Quantum Info Processing Seminar

Communicating Entanglement (Part 2)

Ryan Reich

Mathematics Department, University of Michigan, Ann Arbor
Friday, November 01, 2013
1:30pm - 3:00pm
2733 Beyster Bldg.

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An interdisciplinary group of faculty & students studies problems in the theory of quantum information processing. A brief review of the most recent publications will be followed by a presentation on a specific paper or set of papers. All faculty and students are welcome.

About the Event

Quantum entanglement is a negative quantity: a pure state is entangled if it is not a product state. Almost every state is therefore entangled, and so not classical, and in order to express different "degrees" of entanglement, one can try to understand which transformations of states can be achieved in a bipartite system in which the parts transform separately and communicate only by classical means. These transformations are characterized by the end state "majorizing" the start state, meaning intuitively that the transformation must skew the start state's amplitudes towards those that are more likely, preventing it from increasing entanglement. This is a continuation of a previous talk on October 18th.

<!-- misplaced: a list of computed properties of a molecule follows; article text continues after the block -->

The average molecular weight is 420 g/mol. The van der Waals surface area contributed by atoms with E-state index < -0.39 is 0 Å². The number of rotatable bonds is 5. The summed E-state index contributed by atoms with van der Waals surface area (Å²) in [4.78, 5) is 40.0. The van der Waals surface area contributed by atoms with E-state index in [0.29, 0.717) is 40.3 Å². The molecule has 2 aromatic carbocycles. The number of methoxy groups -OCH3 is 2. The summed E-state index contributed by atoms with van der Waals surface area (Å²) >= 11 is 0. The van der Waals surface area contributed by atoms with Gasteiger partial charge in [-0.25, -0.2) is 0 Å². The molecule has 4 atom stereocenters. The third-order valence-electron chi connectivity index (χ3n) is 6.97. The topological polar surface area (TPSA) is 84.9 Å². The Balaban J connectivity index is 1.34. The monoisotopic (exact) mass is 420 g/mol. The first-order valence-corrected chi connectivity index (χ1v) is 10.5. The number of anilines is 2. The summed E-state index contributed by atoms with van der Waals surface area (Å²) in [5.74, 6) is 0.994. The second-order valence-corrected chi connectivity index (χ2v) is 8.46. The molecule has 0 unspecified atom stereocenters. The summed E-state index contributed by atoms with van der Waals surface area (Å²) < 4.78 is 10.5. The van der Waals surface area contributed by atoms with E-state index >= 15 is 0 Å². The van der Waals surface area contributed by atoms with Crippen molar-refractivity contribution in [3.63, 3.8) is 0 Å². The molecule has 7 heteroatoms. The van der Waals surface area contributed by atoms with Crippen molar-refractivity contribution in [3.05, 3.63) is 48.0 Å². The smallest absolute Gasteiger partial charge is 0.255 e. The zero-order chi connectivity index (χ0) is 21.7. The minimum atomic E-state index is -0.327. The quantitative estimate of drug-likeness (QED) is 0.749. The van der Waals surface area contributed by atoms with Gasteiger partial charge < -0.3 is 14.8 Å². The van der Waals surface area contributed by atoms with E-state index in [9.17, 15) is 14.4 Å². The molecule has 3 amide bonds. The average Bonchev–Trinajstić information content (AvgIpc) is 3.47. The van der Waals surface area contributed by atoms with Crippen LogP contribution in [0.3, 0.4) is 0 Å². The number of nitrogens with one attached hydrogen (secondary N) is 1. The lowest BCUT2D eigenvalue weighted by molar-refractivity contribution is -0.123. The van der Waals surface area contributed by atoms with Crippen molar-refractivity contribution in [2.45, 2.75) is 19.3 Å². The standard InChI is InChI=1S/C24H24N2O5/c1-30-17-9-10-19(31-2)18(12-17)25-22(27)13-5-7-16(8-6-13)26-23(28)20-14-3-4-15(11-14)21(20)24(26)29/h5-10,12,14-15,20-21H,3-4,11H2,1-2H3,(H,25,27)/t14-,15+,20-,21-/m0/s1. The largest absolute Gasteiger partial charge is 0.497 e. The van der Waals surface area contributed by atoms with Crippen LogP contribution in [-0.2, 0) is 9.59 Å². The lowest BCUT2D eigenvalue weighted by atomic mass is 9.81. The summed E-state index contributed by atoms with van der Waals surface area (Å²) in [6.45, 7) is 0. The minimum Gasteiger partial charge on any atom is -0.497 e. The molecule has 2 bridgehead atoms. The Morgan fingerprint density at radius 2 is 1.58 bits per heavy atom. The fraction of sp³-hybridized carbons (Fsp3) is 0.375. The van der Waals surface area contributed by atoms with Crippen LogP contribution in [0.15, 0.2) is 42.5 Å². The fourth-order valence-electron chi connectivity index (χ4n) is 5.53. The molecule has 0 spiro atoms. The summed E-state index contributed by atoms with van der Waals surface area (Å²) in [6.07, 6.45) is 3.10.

Additional Information

Contact: Carl Miller


Sponsor(s): EECS

Open to: Public

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